New Colorado P-12 Academic Standards

Current Display Filter: Science - All - by Specific Prepared Graduate Competency - (Remove PGC Filter)

Content Area: Science
Grade Level Expectations: High School
Standard: 2. Life Science

Prepared Graduates: (Click on a Prepared Graduate Competency to View Articulated Expectations) - (Remove PGC Filter)

Concepts and skills students master:

7. Physical and behavioral characteristics of an organism are influenced to varying degrees by heritable genes, many of which encode instructions for the production of proteins

Evidence Outcomes 21st Century Skill and Readiness Competencies

Students Can:

  1. Analyze and interpret data that genes are expressed portions of DNA. (DOK 1-2)
  2. Analyze and interpret data on the processes of DNA replication, transcription, translation, and gene regulation, and show how these processes are the same in all organisms (DOK 1-2)
  3. Recognize that proteins carry out most cell activities and mediate the effect of genes on physical and behavioral traits in an organism (DOK 1)
  4. Evaluate data showing that offspring are not clones of their parents or siblings due to the meiotic processes of independent assortment of chromosomes, crossing over, and mutations (DOK 1-2)
  5. Explain using examples how genetic mutations can benefit, harm, or have neutral effects on an organism (DOK 1-2)

Inquiry Questions:

  1. Why is it possible for a cell from one species to express genes from another species as in genetic modification of organisms?
  2. Why are human offspring not genetic clones of their parents or siblings?
  3. How is it possible to distinguish learned from instinctual behaviors such as imprinting etiquette, and suckling by mammals?

Relevance & Application:

  1. Recombinant DNA technology has many uses in society such as the development of new medical therapies and increased production of drugs.
  2. Selective breeding differs from genetic modification, yet shares a common goal.
  3. There are benefits and risks to having genetically modified organisms in the food supply.
  4. There are implications to inheriting DNA replication errors.

Nature Of:

  1. Recognizing that research on genetically modified organisms is done in university laboratories and seed companies, discuss the implications of different types of funding and the ethical traditions of science: value peer review; truthful reporting of methods and outcomes; making work public; and sharing a lens of professional skepticism when reviewing the work of others. (DOK 1-2)
  2. Understand that scientists work from the assumption that the universe is a single system in which the basic rules are the same everywhere - that basic principles for genetics apply to all organisms. (DOK 1)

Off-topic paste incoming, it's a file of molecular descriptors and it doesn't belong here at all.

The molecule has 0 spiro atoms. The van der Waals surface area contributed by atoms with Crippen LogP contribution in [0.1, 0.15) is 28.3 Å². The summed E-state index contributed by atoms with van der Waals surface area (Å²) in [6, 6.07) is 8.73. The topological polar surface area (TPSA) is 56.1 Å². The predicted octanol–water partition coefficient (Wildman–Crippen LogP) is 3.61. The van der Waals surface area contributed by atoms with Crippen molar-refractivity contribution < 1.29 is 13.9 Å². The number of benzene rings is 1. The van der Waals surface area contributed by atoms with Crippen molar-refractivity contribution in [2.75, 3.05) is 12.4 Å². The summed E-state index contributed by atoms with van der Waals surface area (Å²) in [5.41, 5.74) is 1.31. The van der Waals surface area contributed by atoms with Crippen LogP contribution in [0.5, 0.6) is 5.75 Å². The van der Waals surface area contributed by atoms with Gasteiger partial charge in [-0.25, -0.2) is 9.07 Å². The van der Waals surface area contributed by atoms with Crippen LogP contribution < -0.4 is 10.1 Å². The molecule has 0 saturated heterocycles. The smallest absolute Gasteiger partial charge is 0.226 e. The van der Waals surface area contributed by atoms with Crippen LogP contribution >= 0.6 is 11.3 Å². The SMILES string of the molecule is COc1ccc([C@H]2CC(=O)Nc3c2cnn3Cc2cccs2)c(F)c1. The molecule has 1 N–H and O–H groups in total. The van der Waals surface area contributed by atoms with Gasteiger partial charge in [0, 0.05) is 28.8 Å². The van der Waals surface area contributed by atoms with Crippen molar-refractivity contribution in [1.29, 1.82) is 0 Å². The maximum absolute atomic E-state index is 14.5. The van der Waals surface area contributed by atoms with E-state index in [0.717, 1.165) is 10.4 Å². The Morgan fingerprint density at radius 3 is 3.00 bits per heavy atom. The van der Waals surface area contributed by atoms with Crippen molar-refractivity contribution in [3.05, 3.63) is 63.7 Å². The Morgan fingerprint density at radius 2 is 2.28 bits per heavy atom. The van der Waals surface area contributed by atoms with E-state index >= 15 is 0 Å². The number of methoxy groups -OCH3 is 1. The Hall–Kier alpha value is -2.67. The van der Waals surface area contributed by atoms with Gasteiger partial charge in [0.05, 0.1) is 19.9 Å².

Prepared Graduates: (Click on a Prepared Graduate Competency to View Articulated Expectations) - (Remove PGC Filter)

Concepts and skills students master:

8. Multicellularity makes possible a division of labor at the cellular level through the expression of select genes, but not the entire genome.

Evidence Outcomes 21st Century Skill and Readiness Competencies

Students Can:

  1. Develop, communicate, and justify an evidence-based scientific explanation of how cells form specialized tissues due to the expression of some genes and not others (DOK 1-3)
  2. Analyze and interpret data that show most eukaryotic deoxyribonucleic acid (DNA) does not actively code for proteins within cells (DOK 1-2)
  3. Develop, communicate, and justify an evidence-based scientific explanation for how a whole organism can be cloned from a differentiated - or adult - cell (DOK 1-3)
  4. Analyze and interpret data on medical problems using direct and indirect evidence in developing and supporting claims that genetic mutations and cancer are brought about by exposure to environmental toxins, radiation, or smoking (DOK 1-3)

Inquiry Questions:

  1. Why is it possible to clone a whole organism from an undifferentiated cell?
  2. Why are stem cells sought by researchers as potential cures to medical problems?

Relevance & Application:

  1. Stem cells may be used to improve medical disorders such as diabetes, Parkinson's disease, torn cartilage, and damaged hearts.
  2. Recent research and insights into DNA and genes have changed many aspects of society such as the criminal justice system, food supply, and medical treatments.

Nature Of: